It is interesting to note that even in this age of Prozac and Zoloft, one of the most common ways of dealing with depression is by talking with a psychotherapist. According to the psychologist Michele Crossley, depression frequently stems from an “incoherent story,” an “inadequate narrative account of oneself,” or “a life story gone awry.” Psychotherapy helps unhappy people set their life stories straight; it literally gives them a story they can live with. And it works. According to a recent review article in American Psychologist, controlled scientific studies show that the talking cure works as well as (and perhaps much better than) newer therapies such as antidepressant drugs or cognitive-behavioral therapy. A psychotherapist can therefore be seen as a kind of script doctor who helps patients revise their life stories so that they can play the role of protaganist again—suffering and flawed protagonists, to be sure, but protaganists who are moving toward the light.”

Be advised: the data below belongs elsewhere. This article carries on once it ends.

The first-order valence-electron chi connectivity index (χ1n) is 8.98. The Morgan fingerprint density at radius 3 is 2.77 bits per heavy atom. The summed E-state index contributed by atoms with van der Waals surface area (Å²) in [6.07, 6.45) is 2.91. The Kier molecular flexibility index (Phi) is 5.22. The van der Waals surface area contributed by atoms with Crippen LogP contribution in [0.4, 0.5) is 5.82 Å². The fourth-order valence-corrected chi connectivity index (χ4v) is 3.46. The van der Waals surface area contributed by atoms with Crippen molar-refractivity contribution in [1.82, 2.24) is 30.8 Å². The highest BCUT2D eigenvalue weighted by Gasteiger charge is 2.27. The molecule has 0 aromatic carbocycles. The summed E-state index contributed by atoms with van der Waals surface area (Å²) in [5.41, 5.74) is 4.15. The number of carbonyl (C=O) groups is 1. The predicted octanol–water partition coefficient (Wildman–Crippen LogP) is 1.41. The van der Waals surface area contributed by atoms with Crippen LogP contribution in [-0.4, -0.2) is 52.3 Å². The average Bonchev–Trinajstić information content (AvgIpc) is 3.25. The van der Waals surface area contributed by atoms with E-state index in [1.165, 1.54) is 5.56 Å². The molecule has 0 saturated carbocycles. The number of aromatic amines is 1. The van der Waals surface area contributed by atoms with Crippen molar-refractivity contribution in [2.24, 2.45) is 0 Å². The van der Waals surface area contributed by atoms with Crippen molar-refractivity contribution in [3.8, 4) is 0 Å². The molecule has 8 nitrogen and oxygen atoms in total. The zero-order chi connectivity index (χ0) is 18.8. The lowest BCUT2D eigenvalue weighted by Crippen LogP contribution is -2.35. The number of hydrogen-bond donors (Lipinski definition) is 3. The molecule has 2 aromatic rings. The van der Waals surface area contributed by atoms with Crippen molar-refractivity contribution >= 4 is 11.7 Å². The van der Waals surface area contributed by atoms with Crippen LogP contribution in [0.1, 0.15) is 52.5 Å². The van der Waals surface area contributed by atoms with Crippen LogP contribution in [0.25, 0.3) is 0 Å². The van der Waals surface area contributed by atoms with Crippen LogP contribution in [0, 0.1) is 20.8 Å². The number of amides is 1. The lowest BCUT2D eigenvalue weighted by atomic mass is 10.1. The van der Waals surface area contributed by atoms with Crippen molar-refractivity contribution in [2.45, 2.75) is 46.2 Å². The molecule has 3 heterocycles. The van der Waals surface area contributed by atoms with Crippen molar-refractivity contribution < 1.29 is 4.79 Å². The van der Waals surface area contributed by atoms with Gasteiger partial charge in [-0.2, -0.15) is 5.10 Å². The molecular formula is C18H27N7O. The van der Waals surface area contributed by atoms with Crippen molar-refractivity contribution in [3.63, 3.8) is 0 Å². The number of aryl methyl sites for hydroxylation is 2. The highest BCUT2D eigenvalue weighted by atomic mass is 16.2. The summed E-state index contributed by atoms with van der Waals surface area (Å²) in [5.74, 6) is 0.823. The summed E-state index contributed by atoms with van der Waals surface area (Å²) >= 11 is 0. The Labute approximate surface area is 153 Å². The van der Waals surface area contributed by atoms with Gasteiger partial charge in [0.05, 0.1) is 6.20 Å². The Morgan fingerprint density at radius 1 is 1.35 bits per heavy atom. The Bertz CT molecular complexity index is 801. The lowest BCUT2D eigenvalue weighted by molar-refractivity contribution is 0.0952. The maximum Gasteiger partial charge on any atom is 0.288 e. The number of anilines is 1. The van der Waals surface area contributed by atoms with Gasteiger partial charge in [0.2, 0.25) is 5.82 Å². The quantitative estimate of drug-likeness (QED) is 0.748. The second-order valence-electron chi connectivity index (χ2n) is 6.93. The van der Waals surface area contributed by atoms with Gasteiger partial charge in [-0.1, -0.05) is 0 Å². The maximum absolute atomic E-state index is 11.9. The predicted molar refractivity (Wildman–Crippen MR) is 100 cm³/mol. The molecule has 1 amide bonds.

– From The Storytelling Animal, by Jonathan Gottschall (p.175)

How does it work?

The narrative approach to counselling is by having clients tell their stories–through structured oral interviews and/or through written exercises.

It is distinguished from other counselling methods by a process that follows certain key steps:

  • starts with a notion that you are not the problem as an individual with a particular diagnosis of ‘maladaptive’ psychosocial disorder
  • aims at sharing and creating an understanding through a personal story, rather than pathologising your behaviour
  • uses a structured process to capture and map the story lines that make up your life story
  • links together those stories to analyze common problem pieces